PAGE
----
As the crazy Christmas season descends upon us our thoughts turn to what we can (over) indulge in. Mince pies are always top of my list, especially when accompanied with a warming glass of mulled wine.
Although I tend to try and hold off until December to welcome mince pies into my kitchen, this year I had to make an exception.
As I’ve been busy working on a new recipe book – 101 Electric Pressure Cooker Recipes (you can grab it here!) I had to do a little mincemeat testing. All in the name of research of course 😉
I co-authored this book with an American friend (side note: if you are a US reader, we also have a separate Electric Pressure Cooker Book with US measurements and ingredients, especially for you!) It was during the creation of this book that the major differences between UK and US foods became even more apparent to me. I always knew we had a different measuring system, and of course names for foods, but it was interesting to note the different ways and traditions of each nation.
I never took the time to even think about the origins of our festive mince pie. Considering the amount I have consumed over the years, I felt it was about time I did.
According to Why Christmas, mince pies originally had real meat in them, such as lamb (the mincemeat part kind of gives that away I know!) They also used to be oval to represent the manger that baby Jesus slept in.
OK, enough of the history lesson. Let’s get on to the tasty stuff.
Mince pies these days are (thankfully) filled with yummy dried fruits and if you like, some alcohol. There has been some debate lately over whether kids should be eating mince pies with alcohol in them after a recent event reached the news about a student being refused a packet of mince pies owing to the alcohol content. The general consensus is that the amount of alcohol in a mince pie is so minimal it wouldn’t do any harm, but if you’d rather leave it out, it still tastes as delicious. I’ve made this recipe both ways, with and without and I enjoy both.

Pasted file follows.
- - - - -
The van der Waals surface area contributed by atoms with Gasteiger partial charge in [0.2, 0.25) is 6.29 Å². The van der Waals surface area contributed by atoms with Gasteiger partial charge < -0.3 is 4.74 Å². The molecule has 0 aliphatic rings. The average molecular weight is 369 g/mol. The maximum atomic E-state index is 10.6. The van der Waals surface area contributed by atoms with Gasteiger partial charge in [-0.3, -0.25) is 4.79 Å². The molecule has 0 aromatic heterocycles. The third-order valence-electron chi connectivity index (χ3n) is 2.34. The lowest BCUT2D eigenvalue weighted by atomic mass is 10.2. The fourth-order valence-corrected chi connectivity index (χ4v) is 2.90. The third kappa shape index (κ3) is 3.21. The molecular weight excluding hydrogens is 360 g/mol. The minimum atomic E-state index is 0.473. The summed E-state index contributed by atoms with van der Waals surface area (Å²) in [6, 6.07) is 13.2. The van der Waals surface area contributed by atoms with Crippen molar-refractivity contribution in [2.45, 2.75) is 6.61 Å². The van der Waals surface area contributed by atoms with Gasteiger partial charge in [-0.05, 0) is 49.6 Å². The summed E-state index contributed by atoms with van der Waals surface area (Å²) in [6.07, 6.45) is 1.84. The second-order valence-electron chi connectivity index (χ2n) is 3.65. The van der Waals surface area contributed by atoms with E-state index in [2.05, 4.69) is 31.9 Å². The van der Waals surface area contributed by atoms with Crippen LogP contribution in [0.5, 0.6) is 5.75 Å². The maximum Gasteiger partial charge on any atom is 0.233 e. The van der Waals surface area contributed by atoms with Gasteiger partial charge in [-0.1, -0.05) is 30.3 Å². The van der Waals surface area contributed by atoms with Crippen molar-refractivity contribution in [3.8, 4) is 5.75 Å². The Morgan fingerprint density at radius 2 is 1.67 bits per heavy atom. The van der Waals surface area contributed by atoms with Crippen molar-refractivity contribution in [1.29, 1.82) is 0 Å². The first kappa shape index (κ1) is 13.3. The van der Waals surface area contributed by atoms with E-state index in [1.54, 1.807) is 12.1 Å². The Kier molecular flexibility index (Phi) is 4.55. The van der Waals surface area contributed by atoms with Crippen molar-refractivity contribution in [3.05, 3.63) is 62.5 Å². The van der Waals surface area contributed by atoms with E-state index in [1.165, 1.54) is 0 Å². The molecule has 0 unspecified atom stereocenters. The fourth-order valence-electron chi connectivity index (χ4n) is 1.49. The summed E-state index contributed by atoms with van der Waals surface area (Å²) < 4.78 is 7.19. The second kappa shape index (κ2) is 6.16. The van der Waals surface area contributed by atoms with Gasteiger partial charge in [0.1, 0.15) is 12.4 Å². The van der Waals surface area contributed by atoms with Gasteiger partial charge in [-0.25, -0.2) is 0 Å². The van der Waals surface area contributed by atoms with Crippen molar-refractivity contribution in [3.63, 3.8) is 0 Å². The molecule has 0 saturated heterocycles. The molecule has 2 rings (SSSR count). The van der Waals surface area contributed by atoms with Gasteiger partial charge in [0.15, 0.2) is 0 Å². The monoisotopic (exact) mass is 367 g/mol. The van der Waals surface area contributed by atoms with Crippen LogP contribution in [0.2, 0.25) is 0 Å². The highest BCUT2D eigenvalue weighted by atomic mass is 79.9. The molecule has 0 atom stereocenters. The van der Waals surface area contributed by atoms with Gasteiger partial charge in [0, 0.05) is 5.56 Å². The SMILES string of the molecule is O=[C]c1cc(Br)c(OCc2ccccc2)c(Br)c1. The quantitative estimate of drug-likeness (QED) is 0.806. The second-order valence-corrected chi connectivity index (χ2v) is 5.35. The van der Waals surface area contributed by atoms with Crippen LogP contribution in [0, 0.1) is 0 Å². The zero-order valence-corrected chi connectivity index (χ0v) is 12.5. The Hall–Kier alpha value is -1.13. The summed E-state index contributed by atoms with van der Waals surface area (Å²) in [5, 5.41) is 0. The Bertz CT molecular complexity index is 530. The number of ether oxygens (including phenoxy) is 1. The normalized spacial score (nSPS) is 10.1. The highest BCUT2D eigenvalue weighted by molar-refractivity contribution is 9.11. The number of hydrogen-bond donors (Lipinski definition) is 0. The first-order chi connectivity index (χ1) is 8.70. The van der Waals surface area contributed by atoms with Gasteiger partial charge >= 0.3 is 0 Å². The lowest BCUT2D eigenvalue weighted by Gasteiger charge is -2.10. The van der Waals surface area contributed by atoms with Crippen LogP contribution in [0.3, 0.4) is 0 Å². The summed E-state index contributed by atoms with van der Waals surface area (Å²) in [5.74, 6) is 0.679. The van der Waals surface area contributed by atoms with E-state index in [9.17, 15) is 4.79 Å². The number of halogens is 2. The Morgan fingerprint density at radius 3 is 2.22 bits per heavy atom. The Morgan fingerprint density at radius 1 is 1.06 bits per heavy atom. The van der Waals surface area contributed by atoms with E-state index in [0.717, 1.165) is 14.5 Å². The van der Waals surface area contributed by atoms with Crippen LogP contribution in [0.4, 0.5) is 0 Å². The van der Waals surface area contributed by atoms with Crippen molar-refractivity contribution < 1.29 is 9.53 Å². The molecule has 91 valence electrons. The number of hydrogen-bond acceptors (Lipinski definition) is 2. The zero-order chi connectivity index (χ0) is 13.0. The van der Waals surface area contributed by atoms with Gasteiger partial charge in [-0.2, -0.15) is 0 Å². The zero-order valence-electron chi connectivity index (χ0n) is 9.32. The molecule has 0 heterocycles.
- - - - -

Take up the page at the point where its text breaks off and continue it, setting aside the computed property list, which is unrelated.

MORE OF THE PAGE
I made the mincemeat for this recipe in my electric pressure cooker (an Instant Pot) but you can also make it in a slow cooker or on a low heat on your stove.
Any mincemeat that you intend to store or give as gifts need to be stored in clean, sterilised jars, and then kept in a cool, dry place.
Jars can be sterilised by one of the following methods;
- Run through a complete dishwasher cycle.
- Washed with hot soapy water, rinsed and then placed in a microwave for 1 minute on high.
- Washed with hot soapy water, rinsed and place in an oven on a low temperature for 30 minutes.
Once you’ve made your mincemeat you can make some mince pies. All you need to do is make some pastry (or if you’re pressed for time, get some ready to roll pastry).
- 500 g Granny Smiths (or cooking apples), peeled, cored and diced into tiny cubes
- 200 g Soft brown sugar
- 150 g sultanas
- 150 g Raisins
- 150 g currants
- 50 g glace cherries, chopped
- 150 g vegetable suet, grated
- 100 g mixed peel, chopped
- 300 ml apple juice
- 1 Lemon, Juice and zest
- 1 orange, Juice and zest
- 1/2 tsp ground ginger
- 1 tsp mixed spice
- 1 tsp ground cinnamon
- 1 tsp ground nutmeg
- 1/4 tsp ground cloves
- 150 ml brandy/rum, optional
- 60 g almonds, optional, chopped
- Combine all the ingredients in the pressure cooker pot apart from the brandy/rum and the almonds. Stir well to make sure all the ingredients are mixed together.
- Cook on low pressure for 10 minutes and allow a natural release.
- If you are adding brandy/rum and/or almonds, add now and stir in.
- Switch the pressure cooker to the sauté mode and gently simmer the mixture for 5 to 10 minutes, or until the desired consistency is reached.